How to Buy Green Furniture
Excellent article by Abe Abbas, About.com Guide:
As a responsible person trying to lead a green lifestyle, you may be wondering how to buy green furniture. After all buying green means that you are doing your part to help keep the planet healthy. But there is another aspect to it: buying green furniture helps you to also keep your home healthy, because you are bringing in furniture that doesn’t put harmful substances in the air you breathe every day.
Here are some ways you can buy green furniture:
Look for FSC Certified Wood
The easiest thing to do is to look for FSC certified wood, which is now widely available. FSC certified wood is sustainable wood that has been harvested responsibly. How important is that? Simply put it means that forests are being maintained and precious ecosystems are not destroyed.
Buy Bamboo Products
Bamboo is a fast-growing grass and is widely used by green conscious manufacturers and designers. It is versatile and you can find it in many products from flooring material to furniture. Being so quick to grow back, it can be a never ending resource. Sometimes there is a concern about pesticide use, so if you are intent on buying green, make sure to ask if your bamboo product was treated.
Buy Reclaimed Wood Furniture
Reclaimed wood is usually reclaimed from old furniture, buildings, and bridges, and basically anything that used wood in its construction. It comes from other sources, too, such as discarded factory scraps, or logs that are reclaimed from rivers. Barnwood furniture is extremely sought after, and rightly so, as aged wood has its own richness and patina.
Buy Furniture Made from Other Recycled Material
Furniture made from recycled metal and plastic is another option. Basically, anything that can be reused in any form can be said to be eco friendly. While this might seem to be too sweeping a statement, consider this: recycling means you are using fewer resources, and not condemning something to the landfills. With constantly improving technology you can be assured of quality as well. Repurposed furniture is also a good option.
Buy Furniture With Non-Toxic or Low-Toxic Finishes
Buying furniture that is low-toxic or non-toxic, you cut down on toxic off-gassing. Toxic off-gassing can be even more of a hazard in a well insulated home, where toxins cannot escape easily. Look for Greenguard certification as a guideline. While you can always ask around about the materials used in making your furniture, looking for certification can save you time while providing you with guidelines.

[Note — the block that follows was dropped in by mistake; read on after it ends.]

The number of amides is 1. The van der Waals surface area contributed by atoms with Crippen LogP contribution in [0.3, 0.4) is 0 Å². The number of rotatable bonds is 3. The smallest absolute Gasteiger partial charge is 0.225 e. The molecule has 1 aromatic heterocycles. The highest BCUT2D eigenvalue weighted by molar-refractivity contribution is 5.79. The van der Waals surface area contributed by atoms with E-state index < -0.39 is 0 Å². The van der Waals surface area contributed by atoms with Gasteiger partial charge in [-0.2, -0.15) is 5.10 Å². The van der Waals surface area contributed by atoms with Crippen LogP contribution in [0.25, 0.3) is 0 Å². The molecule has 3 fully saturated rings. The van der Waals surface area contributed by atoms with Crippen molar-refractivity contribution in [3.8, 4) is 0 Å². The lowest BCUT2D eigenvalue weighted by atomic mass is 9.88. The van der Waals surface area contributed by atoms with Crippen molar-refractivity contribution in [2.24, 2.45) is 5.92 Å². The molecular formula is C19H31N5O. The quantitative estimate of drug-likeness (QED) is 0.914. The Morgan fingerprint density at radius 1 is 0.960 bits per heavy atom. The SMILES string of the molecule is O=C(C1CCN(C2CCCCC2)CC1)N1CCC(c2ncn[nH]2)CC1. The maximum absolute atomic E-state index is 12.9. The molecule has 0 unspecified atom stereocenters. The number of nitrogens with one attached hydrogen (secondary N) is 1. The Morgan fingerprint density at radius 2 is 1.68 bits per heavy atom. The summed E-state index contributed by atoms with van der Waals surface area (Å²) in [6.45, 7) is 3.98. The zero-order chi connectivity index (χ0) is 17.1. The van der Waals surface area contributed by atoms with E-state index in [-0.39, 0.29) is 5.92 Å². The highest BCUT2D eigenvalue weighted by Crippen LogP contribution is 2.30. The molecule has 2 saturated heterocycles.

Buy Locally Made Furniture
Buying locally made furniture instead of imported furniture is amongst the greenest choices you can make. Remember that being green is all about sustainability. Buying locally made furniture cuts down on energy requirements to ship it from one place to another since the nearer home it was made, the less it had to travel. Added advantage? You support the local economy by supporting local craftspeople and small businesses. If you look around you will find plenty of resources
Buy Durable Furniture
This is an easily overlooked, but important part of being green. However, when you buy good quality, well made furniture, you are buying green furniture. It will not have to be replaced for a long time. Even if you get tired of it, you can easily give it away or re-sell, and somebody else can use it. Poor quality furniture may be cheap, and seem like a good buy at the time, but you and the environment end up paying a price pretty quickly.
Buy Recyclable Furniture
Green furniture lends itself to easy recycling or disassembly. If a piece of furniture can be easily disassembled at the end of its life, the pieces can be recycled easily. Look for C2C or Cradle to Cradle certification such as found on Herman Miller office chairs.
Buy Used or Vintage Furniture
Buying vintage furniture could be the easiest way of buying green. Maybe the it wasn’t originally made from FSC certified wood, or comes without Greenguard certification, but used furniture has certainly been around long enough to finish off-gassing. Since you are saving it from a potential fate in a landfill, you are protecting the environment. Additionally, high quality vintage is always sought after, so it could potentially resell for close to the same price you bought it.